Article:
Published on: July 18, 2014 by George K.
InnoDB server rarely crashes. In majority of the cases, the corruption in the db can be fixed by repairing the table alone. Here we are discussing a severe table space corruption in ibdata1, ib_logfile0,ib_logfile1 files and the server fails to start even after multiple attempts. I shall try to explain the issue in view of recent issue we have had and the InnoDB recovery process
The server was failing to get restarted and the log file showed the following error
14051412:46:05InnoDB: Initializing buffer pool, size = 8.0M
14051412:46:05InnoDB: Completed initialization of buffer pool
InnoDB: Error: tried to read 1048576bytes at offset 02097152.
InnoDB: Was only able to read 839680.
InnoDB: Fatal error: cannot read from file. OS error number 17.
14051412:46:39InnoDB: Assertion failure in thread 139747413022464in file os/os0file.c line 2314
InnoDB: We intentionally generate a memory trap.
InnoDB: Submit a detailed bug report to http://bugs.mysql.com.
InnoDB: If you get repeated assertion failures or crashes, even
InnoDB: immediately after the mysqld startup, there may be
InnoDB: corruption in the InnoDB tablespace. Please refer to
InnoDB: about forcing recovery.
09:46:39UTC – mysqld got signal 6;
This could be because you hit a bug. It is also possible that thisbinary
or one of the libraries it was linked against is corrupt, improperly built,
or misconfigured. This error can also be caused by malfunctioning hardware.
We will tryour best to scrape up some info that will hopefully help
diagnose the problem, but since we have already crashed,
something is definitely wrong and this may fail.
Here are the steps for InnoDB recovery:-
Step 1: Start the server in Recovery Mode
The MySQL server instance need to stopped first and restart in recovery mode.
The recovery mode can be enabled by adding the line innodb_force_recovery in /etc/my.cnf. The recovery mode makes the dbs read only. Hence users can’t update, insert or alter the data, but can read the data. So the site would load instead of a MySQL error. Add innodb_force_recovery=1 to your my.cnf and check if the server kicks up. If not, you may further increase this number from 1 to 6, check MySQL manual to see what the differences are.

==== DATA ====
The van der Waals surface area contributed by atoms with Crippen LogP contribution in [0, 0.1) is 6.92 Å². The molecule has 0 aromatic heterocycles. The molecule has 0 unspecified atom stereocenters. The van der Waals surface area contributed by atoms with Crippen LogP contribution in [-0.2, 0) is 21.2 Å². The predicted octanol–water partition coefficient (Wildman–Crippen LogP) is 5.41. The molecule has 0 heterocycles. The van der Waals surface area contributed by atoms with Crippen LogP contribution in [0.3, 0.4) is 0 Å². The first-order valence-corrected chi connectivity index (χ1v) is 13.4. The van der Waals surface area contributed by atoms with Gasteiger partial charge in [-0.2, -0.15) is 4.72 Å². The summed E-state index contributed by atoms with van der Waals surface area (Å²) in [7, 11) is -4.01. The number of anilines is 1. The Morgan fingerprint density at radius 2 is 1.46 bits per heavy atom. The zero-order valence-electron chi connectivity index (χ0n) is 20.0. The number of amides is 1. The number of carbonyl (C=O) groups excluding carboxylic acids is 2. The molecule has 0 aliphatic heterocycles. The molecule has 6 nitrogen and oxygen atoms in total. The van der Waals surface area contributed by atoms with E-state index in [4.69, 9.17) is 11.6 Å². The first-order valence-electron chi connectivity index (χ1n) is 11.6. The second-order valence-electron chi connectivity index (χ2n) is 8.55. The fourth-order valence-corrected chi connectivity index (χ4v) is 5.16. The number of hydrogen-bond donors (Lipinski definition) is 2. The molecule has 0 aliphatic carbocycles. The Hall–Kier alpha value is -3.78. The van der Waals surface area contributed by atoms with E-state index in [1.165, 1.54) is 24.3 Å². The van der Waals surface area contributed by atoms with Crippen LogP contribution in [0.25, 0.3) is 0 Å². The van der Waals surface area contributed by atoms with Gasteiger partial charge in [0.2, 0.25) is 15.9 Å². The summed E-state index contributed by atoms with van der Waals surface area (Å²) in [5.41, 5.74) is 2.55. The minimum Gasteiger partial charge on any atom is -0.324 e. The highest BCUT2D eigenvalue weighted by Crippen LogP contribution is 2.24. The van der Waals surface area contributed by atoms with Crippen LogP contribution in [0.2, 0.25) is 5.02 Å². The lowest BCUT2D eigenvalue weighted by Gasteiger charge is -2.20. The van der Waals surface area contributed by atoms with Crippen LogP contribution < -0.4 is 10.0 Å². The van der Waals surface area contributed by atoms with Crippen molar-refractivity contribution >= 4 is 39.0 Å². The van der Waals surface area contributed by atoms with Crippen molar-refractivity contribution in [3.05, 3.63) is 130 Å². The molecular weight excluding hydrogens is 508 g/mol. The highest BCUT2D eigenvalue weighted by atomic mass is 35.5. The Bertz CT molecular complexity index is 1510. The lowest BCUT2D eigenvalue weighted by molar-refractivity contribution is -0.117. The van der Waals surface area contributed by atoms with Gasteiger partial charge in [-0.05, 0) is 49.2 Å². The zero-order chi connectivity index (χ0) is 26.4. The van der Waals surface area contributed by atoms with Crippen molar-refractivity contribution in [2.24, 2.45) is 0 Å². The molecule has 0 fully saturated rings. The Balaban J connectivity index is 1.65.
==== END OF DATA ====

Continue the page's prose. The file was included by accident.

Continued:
If the server fails, check the mysql log, there is possibility for a thread race-condition issue. In that case the error log will have entries like the following one
InnoDB: Waiting for the background threads to start
In such case, we need to specify the innodb_purge_threads=0 in your /etc/my.cnf file .
Levels 1-4 are pretty safe as most data is preserved. Setting the level to 5 or 6 gets a bit more risky as you could lose some data. In my case levels 1-5 did no good and MySQL refused to run. On force recovery level 6 the MySQL did work and all databases were up and running. My /etc/my.cnf file had the following entries
Step 2: Create the DB dumps
This is the crucial step in the InnoDB recovery process. You need to list the dbs first, for that use the command from the shell
echo 'show databases;' | mysql | grep -v ^Database | grep -v information_schema
For easy administration, we are redirecting the output to a file. In this I used the file named “/home/mysql_recovery/db_list”
Now the command would look like this
echo 'show databases;' | mysql | grep -v ^Database | grep -v information_schema &gt;&gt; /home/mysql_recovery/db_list
The next step is to create the data base dumps
for i in `cat /home/mysql_recovery/db_list`; do mysqldump $i > /home/mysql_recovery/$i.sql; echo "$i" >> /home/mysql_recovery/Completed_dump.txt; done
Step 2: Remove the corrupted DBs and ibdata files
If you are unable to identify the corrupted db or the corruption occurred at the ibdate file, the dbs need to be deleted as well.
The db “mysql“ is critical and hence should be preserved. So you shouldn’t venture to delete it. Make sure to remove mysql from db_list file to avoid accidental deletion
Some admins believe that deletion of data directory for the db alone is sufficient. In my experience it can create tracking or follow up issues. So I prefer to use the mysql command line to achieve this
for i in `cat /home/mysql_recovery/db_list`; do mysqladmin drop $i; done
Some dbs fails, especially if the file system is corrupted. In such cases delete the corresponding folder and drop the db again
cd /var/lib/mysql/ rm -rf dbname mysqladmin drop dbname;
Once the dbs are cleared. Stop the server
Once the server is stopped, remove the ibdata files to another location
cd /var/lib/mysql mv ib* /home/mysql_recovery/
Step3: Start the serverRemove or comment out the innodb_force_recovery in /etc/my.cnf and start the server.
Check the server log and ensure that everything is working fine.
Step 4: Recreation and restore of DBs
Once the server is up, we need to recreate the dbs and restore them from the backups taken
cd /home/mysql_recovery for i in `cat db_list`; do mysqladmin create $i; mysql $i < $i.sql; echo "$i" >>restored.txt ; done
Once the restore is complete, check the server logs and ensure that InnoDB recovery is successfull
Category : Howtos, Linux, MySQL, Troubleshooting
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